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Naspers CFO Basil Sgourdos on ‘structural issue’ th...

Business Maverick

Business Maverick Interview

Naspers CFO Basil Sgourdos on ‘structural issue’ the giant company is trying to solve by listing in Amsterdam

The significance of relaxing the rules by Chinese authorities lies in the fact that global asset managers can buy into the country’s A-class shares where Tencent yields now power.(Photo: EPA-EFE / Aleksandar Plavevski)
By Tim Cohen
28 Mar 2019 0

Monday was a red-letter day for SA’s largest locally listed company Naspers, which announced it was moving part of its listing to the Euronext exchange in Amsterdam. In an interview with Business Maverick, Naspers CFO Basil Sgourdos discussed some of the details of this momentous decision and what it means for the future of the company.

For European tech, it’s been an ongoing concern that the world’s third-largest economy hasn’t had a flag-bearing consumer tech giant in the league of Apple, Google or Amazon. Now it going to get one. Sort of. For SA, it’s been an astounding accomplishment that it has a company of that stature. Now it’s going to lose it. Sort of.

Naspers’ European listing later in 2019 has profound implications for both regions, but for the company, the problem is a more immediate issue; trying to solve a complicated valuation issue. However, the stock market reaction to the decision to list effectively 25% of the company on the Amsterdam part of the Euronext exchange has been muted.

Does that reflect on the quality of the plan? Or to put it another way, why, if the intention was to boost the value of Naspers, did the company’s stock price remain effectively flat?

Naspers CFO Basil Sgourdos says this is entirely understandable.

It hasn’t moved because we are trying to solve a structural issue. It’s not a sentiment issue,” he said in an interview with Business Maverick.

Only once the structure has actually changed will the share price react, and even then the change may not be as dramatic as shareholders might hope. The problem is that Naspers is trading at a huge implied discount, and as the investment world knows only too well, this is because its 31.2% stake in Chinese giant Tencent is worth about $134-billion, which dwarfs Naspers’ own market capitalisation of about $99-billion.

For Sgourdos the key to the problem is that Naspers now constitutes almost 25% of the entire JSE, which is, for all kinds of reasons, a ceiling level. So whenever it rises to around that level, local investment funds tend to sell the share not necessarily because they want to, but because they have to for diversification reasons.

The solution Naspers has come up with is to effectively list 25% of the company in Amsterdam, which they hope in time will have the opposite effect. The company will instantly become the biggest listed consumer-facing tech company in Europe, which may result in investors needing to hold the share to match local indices.

So why Euronext rather than, for example, the biggest tech market in the world: the Nasdaq? The question is more complicated than it seems.

Sgourdos says they looked at it very carefully.

We don’t want to add extra complexity,” he said. The rules of the Amsterdam exchange align very closely with those of SA, and it meant the company could retain a uniform management team and board.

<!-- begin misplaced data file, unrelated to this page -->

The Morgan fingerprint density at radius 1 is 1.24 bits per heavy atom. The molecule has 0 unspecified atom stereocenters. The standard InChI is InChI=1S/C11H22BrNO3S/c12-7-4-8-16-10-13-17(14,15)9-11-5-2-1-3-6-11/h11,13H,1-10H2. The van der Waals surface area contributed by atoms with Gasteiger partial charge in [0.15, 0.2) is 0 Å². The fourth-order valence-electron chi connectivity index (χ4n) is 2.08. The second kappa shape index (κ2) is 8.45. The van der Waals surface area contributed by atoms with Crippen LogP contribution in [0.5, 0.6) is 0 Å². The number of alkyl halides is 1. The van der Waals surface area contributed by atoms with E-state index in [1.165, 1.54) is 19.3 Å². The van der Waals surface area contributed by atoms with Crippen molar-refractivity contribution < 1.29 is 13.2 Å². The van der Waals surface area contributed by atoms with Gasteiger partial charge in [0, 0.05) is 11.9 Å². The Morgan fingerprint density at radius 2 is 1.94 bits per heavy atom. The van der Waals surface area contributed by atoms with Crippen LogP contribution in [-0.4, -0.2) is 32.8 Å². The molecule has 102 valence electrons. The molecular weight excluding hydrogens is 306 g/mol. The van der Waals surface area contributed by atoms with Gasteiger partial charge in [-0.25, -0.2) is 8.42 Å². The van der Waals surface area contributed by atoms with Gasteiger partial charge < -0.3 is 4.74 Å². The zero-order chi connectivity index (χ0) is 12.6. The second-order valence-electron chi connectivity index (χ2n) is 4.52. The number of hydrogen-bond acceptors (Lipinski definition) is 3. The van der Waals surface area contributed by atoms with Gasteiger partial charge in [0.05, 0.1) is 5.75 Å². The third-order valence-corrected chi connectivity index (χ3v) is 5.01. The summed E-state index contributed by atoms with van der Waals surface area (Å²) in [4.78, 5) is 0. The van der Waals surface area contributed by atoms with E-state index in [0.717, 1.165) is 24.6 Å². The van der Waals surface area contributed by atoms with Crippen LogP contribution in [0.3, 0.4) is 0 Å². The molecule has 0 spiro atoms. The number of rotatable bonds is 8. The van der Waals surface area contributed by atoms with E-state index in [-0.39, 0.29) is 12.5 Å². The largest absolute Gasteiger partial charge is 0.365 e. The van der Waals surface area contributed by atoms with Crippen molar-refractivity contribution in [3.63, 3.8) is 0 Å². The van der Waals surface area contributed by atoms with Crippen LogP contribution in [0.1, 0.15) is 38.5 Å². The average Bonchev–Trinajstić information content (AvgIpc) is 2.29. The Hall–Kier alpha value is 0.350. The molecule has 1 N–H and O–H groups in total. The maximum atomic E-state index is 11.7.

We are creating an investment three times bigger than any other peer-group company on the exchange, so there might be an element of scarcity value. It is a very big exchange with 1,300 stocks, worth $3.6-trillion, and very good liquidity.”

However, it should also be noted that Nasdaq has a much higher average stock value, so it’s possible that Naspers is giving up some potential here. For example, Tencent, in some ways the measure of Naspers, trades on about 36-times annual earnings, compared to Naspers which trades on about 32-times annual earnings. This price/earnings ratio, or P/E, is even higher in the case of Nasdaq listed Amazon which trades at 64-times annual earnings. Still, others trade lower, even on the Nasdaq, so it’s possible the difference is not huge.

So if Naspers is going to make this move, why not go the whole hog, rather than listing a meagre 25%? Sgourdos says this also relates to the issue of not complicating things too much. There is also a big capital gains tax issue if they were more than 70% listed outside SA.

At the suggestion that the easier strategy would have been simply to unbundle the Tencent stake to shareholders, Sgourdos very firmly turned down that idea.

We believe in Tencent’s future, we work well together, we often co-invest, it’s a core part of our strategy”, he said.

Is this just the first step in a gradual easing out of South Africa? Or, to put it another way, will Naspers incrementally exit SA by listing some of its huge array of investments separately, most likely now in Amsterdam. On this, Sgourdos equivocates.

I just don’t know. We continue to grow; we are a high-growth business. In that type of construct there will always be room for more movement. But who knows; it really depends”.

He does point out that Naspers has a history of supporting businesses until they become listable. The Russian company mail.ru was not public when Naspers bought in, neither was Tencent.

But there is nothing immediately on the agenda”.

In the meantime, Naspers is doing what it has done so well in the past; consolidating its huge fleet of startup tech companies, now with a bit more focus on classifieds, online food delivery, payments and Amazon-like business-to-customer sales operations. There are also, says Sgourdos, a whole range of new ventures, particularly in health-tech and edu-tech.

We will support them and bring them scale,” he says.

Hopefully we can create a whole new set of Tencents”. DM


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